17 Nov Tom S., Product Manager
MBA GENERAL MANAGEMENT-A Day in the Life of TOM S, Product manager for a new online startup educational website that offers free exam prep.
What I Do
I work in the global securities services group and am responsible for creating investor solutions as a product manager. I deal with forecasting and new product ideas within Europe and the U.S. to drive sales.
This job requires a little bit of everything you learn in the MBA because it involves a lot of finance and market research skills (for forecasting) as well as operations knowledge because we also have to consider capacity constraints.
I am in my second rotation of a two-year, three-rotation program; each rotation lasts six to nine months. My first rotation was in New York, where I did process management, revenue work, and forecasting to support the pricing function of the business. After the third rotation, I will look at where I want to be within the banking firm for my first permanent placement role.
What I Enjoy Most
I love the global reach. As an American working in Europe, I might be dealing with people in Asia and trying to think about the best way to approach them. There are so many career opportunities and learning opportunities in different businesses, all within this organization; it’s definitely not static.
What I Enjoy Least
Because we are market-driven, the financial markets determine the success of the project to a great extent, regardless of our timing and diligence. This is both frustrating and exciting.
Why I Chose This Career
I chose a far-reaching company demonstrating the philosophy that individuals should develop their own careers within the broad organization and their own networks to support their goals.
I think they chose me because they saw a natural progression of experience and skill development in my prior jobs. This progression indicated that I would do well in an environment that rewards people who can take initiative with an open door and good networking skills.
Desirable Traits to Be Successful in This Career
The product management role requires not just strong technical skills, but good writing, speaking, and presentation skills—all the people skills. This is because you must operate in a cross-cultural organization where everything constantly changes. You must be able to multitask. And, in a big organization, you have to take pride in ownership of projects in order to drive things to conclusion. Again, the skills in presenting and persuading become important.
Words of Advice If You Are Considering This Career Path
Live with and master the Microsoft tools such as Excel and PowerPoint to enable you to manage projects easily and to be both quick and good. If you are interested in a broad rotational program, I would think that at least three years of solid prior work experience is critical; you need to show a track record of ability to make things happen (for example, in a six-month window) and the ability to develop a network. These are things that give the employer confidence that you will do well in a rotational program.
What I Did Before This (Including Pre-MBA and Post-MBA Jobs)
I had four years of experience before getting the MBA. Originally, I thought I wanted to be a lawyer. I was persuasive and a good writer, so I took a job in Indianapolis, Indiana, as a corporate lobbyist with a large health insurance company. I did that for three years.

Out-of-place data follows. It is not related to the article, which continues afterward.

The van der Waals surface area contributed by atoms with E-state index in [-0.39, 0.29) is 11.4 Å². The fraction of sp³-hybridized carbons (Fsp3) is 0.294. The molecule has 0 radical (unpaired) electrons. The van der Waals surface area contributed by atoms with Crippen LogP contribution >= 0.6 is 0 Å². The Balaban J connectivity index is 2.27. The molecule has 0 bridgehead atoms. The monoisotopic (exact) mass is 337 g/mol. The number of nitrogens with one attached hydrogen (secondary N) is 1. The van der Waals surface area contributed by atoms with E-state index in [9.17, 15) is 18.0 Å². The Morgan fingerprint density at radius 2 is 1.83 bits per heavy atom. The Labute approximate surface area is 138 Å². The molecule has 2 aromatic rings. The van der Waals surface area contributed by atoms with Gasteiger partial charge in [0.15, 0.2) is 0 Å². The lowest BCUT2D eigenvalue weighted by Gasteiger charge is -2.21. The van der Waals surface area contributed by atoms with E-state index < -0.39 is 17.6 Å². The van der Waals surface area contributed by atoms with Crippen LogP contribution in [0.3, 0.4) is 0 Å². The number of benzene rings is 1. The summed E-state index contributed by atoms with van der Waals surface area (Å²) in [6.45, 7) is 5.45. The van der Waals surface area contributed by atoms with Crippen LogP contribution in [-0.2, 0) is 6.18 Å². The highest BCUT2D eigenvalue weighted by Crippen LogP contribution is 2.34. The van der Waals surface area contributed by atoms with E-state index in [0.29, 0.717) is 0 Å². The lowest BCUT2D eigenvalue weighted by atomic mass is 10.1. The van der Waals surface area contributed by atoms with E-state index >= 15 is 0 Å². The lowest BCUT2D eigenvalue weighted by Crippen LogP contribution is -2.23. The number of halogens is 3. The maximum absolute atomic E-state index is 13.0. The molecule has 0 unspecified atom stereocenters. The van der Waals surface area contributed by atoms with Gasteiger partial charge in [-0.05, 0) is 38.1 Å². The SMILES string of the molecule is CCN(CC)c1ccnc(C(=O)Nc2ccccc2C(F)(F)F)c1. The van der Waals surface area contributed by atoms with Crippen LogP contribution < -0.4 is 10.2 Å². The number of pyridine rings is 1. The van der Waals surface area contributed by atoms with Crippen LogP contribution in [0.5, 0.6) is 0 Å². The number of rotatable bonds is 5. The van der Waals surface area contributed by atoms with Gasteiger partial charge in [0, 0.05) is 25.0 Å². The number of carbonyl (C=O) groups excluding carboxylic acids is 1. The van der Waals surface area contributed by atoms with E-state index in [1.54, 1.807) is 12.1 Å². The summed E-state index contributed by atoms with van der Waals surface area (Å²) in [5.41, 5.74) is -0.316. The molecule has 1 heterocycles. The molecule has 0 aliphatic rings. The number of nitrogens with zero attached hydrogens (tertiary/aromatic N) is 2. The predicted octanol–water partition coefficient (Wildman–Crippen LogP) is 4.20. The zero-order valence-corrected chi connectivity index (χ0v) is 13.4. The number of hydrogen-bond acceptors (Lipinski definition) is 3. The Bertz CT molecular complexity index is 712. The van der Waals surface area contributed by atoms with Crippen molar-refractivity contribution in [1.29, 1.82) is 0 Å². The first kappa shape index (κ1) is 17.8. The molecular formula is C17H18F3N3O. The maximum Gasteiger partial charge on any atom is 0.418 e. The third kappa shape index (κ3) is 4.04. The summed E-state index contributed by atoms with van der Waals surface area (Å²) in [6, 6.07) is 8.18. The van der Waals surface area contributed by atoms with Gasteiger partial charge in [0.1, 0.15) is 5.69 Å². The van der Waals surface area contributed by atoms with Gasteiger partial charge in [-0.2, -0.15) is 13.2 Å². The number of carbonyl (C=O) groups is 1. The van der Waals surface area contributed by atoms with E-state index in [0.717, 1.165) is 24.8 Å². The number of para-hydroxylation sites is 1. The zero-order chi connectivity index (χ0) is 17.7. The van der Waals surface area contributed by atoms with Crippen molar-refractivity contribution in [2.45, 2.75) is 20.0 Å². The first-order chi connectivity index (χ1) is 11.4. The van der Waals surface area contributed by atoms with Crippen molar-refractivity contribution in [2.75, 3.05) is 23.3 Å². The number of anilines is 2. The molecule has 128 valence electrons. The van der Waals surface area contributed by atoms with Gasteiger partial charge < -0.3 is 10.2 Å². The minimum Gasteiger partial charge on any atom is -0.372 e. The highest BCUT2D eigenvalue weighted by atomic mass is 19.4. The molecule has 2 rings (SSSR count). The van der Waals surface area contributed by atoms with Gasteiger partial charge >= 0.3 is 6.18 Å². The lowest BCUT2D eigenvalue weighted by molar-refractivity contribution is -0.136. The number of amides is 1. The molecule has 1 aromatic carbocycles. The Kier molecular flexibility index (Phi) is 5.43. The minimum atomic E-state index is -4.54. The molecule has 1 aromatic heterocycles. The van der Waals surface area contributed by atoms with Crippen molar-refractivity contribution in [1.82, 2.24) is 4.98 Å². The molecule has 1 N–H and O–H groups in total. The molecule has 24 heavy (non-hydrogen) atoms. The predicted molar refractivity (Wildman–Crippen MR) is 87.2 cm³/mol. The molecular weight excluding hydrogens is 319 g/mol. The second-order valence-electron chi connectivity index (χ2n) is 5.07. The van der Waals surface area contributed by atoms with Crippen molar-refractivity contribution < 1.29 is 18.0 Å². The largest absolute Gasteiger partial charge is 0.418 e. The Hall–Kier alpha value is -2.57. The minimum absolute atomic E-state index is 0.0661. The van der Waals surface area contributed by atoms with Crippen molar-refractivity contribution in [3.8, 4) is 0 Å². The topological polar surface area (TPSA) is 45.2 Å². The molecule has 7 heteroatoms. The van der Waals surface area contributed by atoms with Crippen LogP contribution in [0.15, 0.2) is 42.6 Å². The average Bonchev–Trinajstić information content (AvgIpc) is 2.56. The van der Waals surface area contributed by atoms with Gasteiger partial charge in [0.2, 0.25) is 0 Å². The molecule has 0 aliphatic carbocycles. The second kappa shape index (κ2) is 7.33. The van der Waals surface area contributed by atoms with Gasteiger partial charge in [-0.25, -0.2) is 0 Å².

Then I worked for an airline as a lead customer service representative. Although this role seemed entry level, I was able to lead a team of 20 to 30 people after only a few months and did this for one year.
During my MBA, I interned at a second airline as a senior financial analyst doing capacity planning. These combined experiences gave me a background in understanding customers and interpreting information, leading teams, and using numbers to support choices and decisions. Consequently, I think I was a versatile candidate for a rotational program.
Educational Background (Undergraduate, MBA, Other)
- MBA, Tulane University, A. B. Freeman School of Business, concentration in management and finance, New Orleans, 2011
- Bachelor of arts major in Sociology, City University of New York, 2004
- GED, SUNY, 1999
In MBA Programs, I’d Suggest You Look For…
Look for a place where you can be somebody and not just a number. I chose a place where I felt that faculty and staff wanted to see what I could do and had high expectations of me to be involved. I became president of the class; this was important as a way of contributing, but I gained a lot of practice in leading, in time management and prioritization, speaking, networking, and multitasking. These are all things I do now on the job.
During the MBA, get what you can out of teamwork and learn to work well within the team. In an environment of team learning, it is possible to opt out of doing some of the work, but don’t do that. For example, there is always someone better than you at parts of the project. Learn from them—don’t just have them do the work.
Don’t think that you can sit in an MBA program and figure out what you want to do. It goes by too quickly for that. Keep working until you have a good idea which MBA career is appealing, then choose a school that sets candidates up well in that career. You may not know the company exactly, but you must have a goal in mind—industry, type of job, etc.
Then, when you do start your MBA program, attack it like a job. Ask yourself, “What are all the things I need to do, beyond the minimum expected, to do well and show that I get things done and belong in this industry or type of job?” Then do those things for the duration of the MBA program.